Additionally, we sought to verify the linearity of the segmented actuator output motion with respect to pressure by allowing for free rotation and applying a fixed load as the actuator was inflated.

FIG.53 and FIG.54 report the results of our experimental evaluation of the ABA 18. In FIG.53, the relationship between pressure and output moment at a number of fixed angles is presented. Two distinct regions exist, the first of which is a region with greater variability as indicated by the increase in standard deviation (SD) that we attribute to the changing contact area between the chambers due to the    

wrinkles followed by a linear region where we assume wrinkling does not occur due to the increased internal pressure and the contact area remaining relatively constant. The changing contact area is due to the folds of a wrinkle containing some textile, which is then no longer part of the contact area, as it’s within the fold. In FIG. 53, it is also evident that the generated moment decreases as the angle, θ, increases. This is an expected behavior, as for smaller values of θ, there is additional contact area between the sub-chambers of the actuator 18, increasing the effective area for moment generation and the moment arm with a resulting increase in applied moment (at the contact areas 64 illustrated in FIG.51). The area for moment generation continues to decrease with increasing actuator angle, θ, as each segment tends towards a quasi-spherical equilibrium state. In FIG.54, a linear relationship (R 2 = .98) is apparent between input pressure and the output angle, θ, under fixed load. This linear relationship between pressure and abduction angle is ideal, as it greatly simplifies the open loop control of the actuator 18.

Horizontal Extension/Flexion Actuator (HEFA)

To actuate the second degree of freedom (DoF) of the shoulder (i.e., horizontal extension/flexion motion), we developed a horizontal extension/flexion actuator (HEFA) 20 (see FIGS.33 and 34). To decouple abduction motion from horizontal extension/flexion, we designed the HEFA 20 to apply rotational motion to the ABA 18 (FIG.55). To achieve both extension and flexion, an antagonistic pair of actuators 20 is used, as gravity cannot be employed as in the case with adduction.

Each HEFA 20 includes two wedge-shaped chambers in series with a common air supply, which, when combined with the SCLs 54, results in a four-bar linkage that transmits compressive force to the ABA 18 when the HEFA 20 is inflated, as represented in FIG.56. As with the ABA 18, the HEFA 20 is constructed of an inextensible textile envelope 26 with an internal airtight TPU bladder 30. The trajectory of the interface point between the HEFA 20 and the ABA 18 (point B, FIG. 56) is the arc traced by the edge of the ABA 18 as it rotates about its opposite edge. When uninflated, the HEFA 20 folds flat with α and φ equal to 0 degrees. By varying the length of the flexible plates, their width, w, and the arc, a (FIG.56), it is possible to achieve different stroke and force profiles. The top flexible plate generates a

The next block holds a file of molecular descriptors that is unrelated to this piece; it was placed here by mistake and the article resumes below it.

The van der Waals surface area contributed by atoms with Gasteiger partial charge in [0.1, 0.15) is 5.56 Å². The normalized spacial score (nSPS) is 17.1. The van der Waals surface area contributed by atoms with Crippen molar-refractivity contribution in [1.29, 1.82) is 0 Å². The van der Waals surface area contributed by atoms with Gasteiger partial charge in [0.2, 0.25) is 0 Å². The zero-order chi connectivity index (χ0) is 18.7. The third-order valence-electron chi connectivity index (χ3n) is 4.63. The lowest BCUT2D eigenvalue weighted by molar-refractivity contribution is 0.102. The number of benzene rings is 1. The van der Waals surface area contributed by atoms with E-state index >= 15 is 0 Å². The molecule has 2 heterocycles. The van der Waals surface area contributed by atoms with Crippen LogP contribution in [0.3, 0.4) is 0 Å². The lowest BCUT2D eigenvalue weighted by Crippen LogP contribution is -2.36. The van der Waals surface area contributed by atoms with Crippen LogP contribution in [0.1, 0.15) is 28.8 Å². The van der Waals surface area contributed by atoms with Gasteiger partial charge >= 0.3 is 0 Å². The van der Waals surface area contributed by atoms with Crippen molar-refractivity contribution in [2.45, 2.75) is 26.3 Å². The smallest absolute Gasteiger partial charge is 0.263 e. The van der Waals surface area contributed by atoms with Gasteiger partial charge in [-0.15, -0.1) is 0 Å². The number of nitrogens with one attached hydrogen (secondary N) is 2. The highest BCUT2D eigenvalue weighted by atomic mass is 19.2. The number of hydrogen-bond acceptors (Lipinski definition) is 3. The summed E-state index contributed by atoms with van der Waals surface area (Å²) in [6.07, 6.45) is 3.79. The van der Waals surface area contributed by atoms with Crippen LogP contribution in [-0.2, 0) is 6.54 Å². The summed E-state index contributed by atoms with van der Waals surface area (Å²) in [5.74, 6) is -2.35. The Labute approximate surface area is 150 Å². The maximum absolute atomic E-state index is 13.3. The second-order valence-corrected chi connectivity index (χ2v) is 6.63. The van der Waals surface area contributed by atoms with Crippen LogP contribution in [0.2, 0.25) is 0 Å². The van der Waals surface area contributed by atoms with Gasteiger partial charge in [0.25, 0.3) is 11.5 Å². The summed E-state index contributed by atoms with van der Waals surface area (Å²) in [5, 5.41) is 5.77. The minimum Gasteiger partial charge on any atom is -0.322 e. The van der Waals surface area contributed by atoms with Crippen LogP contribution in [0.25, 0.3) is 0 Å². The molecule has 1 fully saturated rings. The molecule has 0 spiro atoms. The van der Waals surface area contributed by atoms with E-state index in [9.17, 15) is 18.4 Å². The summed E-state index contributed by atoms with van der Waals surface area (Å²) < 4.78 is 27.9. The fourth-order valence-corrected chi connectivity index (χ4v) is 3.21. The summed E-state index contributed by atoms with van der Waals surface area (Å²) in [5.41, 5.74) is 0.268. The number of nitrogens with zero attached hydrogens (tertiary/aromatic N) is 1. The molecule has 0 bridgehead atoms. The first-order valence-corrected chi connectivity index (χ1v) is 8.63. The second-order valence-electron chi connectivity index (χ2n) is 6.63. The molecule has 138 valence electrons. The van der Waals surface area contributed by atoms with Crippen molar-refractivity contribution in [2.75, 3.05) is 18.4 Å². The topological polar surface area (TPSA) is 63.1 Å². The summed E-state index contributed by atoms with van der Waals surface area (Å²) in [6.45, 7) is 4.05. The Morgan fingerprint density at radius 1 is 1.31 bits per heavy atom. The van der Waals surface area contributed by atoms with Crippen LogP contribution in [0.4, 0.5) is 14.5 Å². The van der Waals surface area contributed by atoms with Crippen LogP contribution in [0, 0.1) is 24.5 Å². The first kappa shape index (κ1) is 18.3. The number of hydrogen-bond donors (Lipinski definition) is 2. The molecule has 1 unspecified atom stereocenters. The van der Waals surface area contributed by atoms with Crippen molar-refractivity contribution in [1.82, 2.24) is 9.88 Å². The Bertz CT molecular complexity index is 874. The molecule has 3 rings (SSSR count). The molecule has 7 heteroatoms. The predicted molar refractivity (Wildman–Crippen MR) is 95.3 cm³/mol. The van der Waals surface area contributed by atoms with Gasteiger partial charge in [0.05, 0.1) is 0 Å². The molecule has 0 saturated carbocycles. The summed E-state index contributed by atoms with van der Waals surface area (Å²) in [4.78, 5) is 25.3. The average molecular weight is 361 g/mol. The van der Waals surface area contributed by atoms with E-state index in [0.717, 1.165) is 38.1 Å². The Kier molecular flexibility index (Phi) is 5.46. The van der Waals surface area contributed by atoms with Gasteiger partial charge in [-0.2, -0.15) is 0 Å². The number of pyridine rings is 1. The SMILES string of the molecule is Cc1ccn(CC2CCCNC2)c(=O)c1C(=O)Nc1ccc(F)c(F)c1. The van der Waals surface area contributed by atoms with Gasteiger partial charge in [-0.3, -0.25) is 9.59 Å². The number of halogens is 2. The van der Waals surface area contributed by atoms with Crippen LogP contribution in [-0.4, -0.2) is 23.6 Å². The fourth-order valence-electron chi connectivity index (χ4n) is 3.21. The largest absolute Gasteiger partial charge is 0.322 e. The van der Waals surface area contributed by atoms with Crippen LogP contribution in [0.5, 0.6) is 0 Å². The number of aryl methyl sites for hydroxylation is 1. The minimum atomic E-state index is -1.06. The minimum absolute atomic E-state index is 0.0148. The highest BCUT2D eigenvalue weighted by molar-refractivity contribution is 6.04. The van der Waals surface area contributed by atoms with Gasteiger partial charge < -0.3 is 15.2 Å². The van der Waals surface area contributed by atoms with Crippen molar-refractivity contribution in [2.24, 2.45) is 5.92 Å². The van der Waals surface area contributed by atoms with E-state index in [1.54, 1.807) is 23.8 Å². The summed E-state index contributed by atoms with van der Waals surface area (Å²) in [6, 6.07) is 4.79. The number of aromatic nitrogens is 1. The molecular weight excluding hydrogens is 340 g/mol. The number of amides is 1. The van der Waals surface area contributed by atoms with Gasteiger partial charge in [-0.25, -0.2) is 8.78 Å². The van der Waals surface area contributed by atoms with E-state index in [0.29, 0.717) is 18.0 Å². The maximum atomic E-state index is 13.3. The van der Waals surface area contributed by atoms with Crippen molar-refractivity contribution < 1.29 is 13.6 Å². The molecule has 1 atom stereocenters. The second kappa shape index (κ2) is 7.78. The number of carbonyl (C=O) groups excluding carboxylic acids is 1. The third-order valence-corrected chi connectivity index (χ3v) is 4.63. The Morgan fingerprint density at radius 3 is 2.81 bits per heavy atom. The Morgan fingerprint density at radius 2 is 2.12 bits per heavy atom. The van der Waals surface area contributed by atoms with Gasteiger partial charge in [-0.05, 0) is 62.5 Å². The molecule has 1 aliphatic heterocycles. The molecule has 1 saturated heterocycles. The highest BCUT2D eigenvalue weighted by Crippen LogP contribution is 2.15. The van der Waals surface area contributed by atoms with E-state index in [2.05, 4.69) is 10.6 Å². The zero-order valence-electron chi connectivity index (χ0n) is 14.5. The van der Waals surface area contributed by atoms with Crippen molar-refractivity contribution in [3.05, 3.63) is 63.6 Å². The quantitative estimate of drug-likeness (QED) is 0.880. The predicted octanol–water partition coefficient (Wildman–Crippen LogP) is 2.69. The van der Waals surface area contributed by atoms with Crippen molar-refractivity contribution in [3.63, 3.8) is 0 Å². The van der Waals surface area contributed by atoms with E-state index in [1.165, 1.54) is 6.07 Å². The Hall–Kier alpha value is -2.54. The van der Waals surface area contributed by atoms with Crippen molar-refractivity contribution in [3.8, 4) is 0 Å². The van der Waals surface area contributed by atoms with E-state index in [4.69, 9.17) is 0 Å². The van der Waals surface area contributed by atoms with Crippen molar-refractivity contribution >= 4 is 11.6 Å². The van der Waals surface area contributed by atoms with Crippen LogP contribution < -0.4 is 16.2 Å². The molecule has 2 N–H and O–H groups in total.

moment from the inflation of the top chamber while also transmitting force from the moment generated by the bottom chamber. No flexible plate is required under the bottom chamber, as the bottom chamber is mounted to the flexible plate of the vest. We observed that the angle, α, is consistently smaller than the angle, φ, at any pressure; and we theorize that this effect is due to the larger deformation of the top flexible plate with respect to the bottom plate.

The following equations describe the forces generated by the single chambers of the actuator; as derived from the free body diagram depicted in FIG.56:

F 2 decreases as α approaches α equilibrium . α equilibrium is the maximum α angle that is achievable by the pressurized top chamber, and it is calculated based on the arc length, a, of the textile and r, which is the radius of the actuator. Once αequilibrium is reached, the pressure applied to the flexible plates is balanced by the stress in the textile, reducing F 2 to 0. This effect is captured by the empirically determined function, k, that describes the proximity to equilibrium state:

The total forces along x and y directions at point B that the HEFA 20 transmits to the ABA 18 are the sum of the two contributions:

   

F BY ^ F y 2 . (8) To experimentally evaluate the performance of the HEFA 20, a test fixture (FIG.57) was developed to measure the force output at a number of discrete angles. A miniature 6-axis load cell 76 (Nano17, ATI-IA, USA) was used to measure the applied forces. Pressure was monitored with a 700kPa pressure transducer

(100PAAA5, Honeywell, USA), and all data was acquired at 500Hz by a NI PCIe 6259 DAQ (National Instruments, USA) and processed in SIMULINK software

(Mathworks, USA).

The magnitude of the estimated forces correlates well with the recorded experimental data, as is observable in FIG.58 and FIG.59. The forces in the x- direction have an average R 2 value of 0.94, while the forces in the y-direction have an average R 2 value of 0.71.

Conclusion re Wearable Shoulder-Actuation Robot Exemplification

The prototype described here comprises three individual actuators: one actuator 18 for abduction of the shoulder and two actuators 20 for bidirectional control of horizontal flexion and extension. The total worn component, in this embodiment, weighs 0.48 kg, folds flat and does not limit the user’s motion when unpowered. Preliminary results show large reductions in muscular effort in targeted muscles, demonstrating the feasibility and promise of such a soft wearable robot for the shoulder.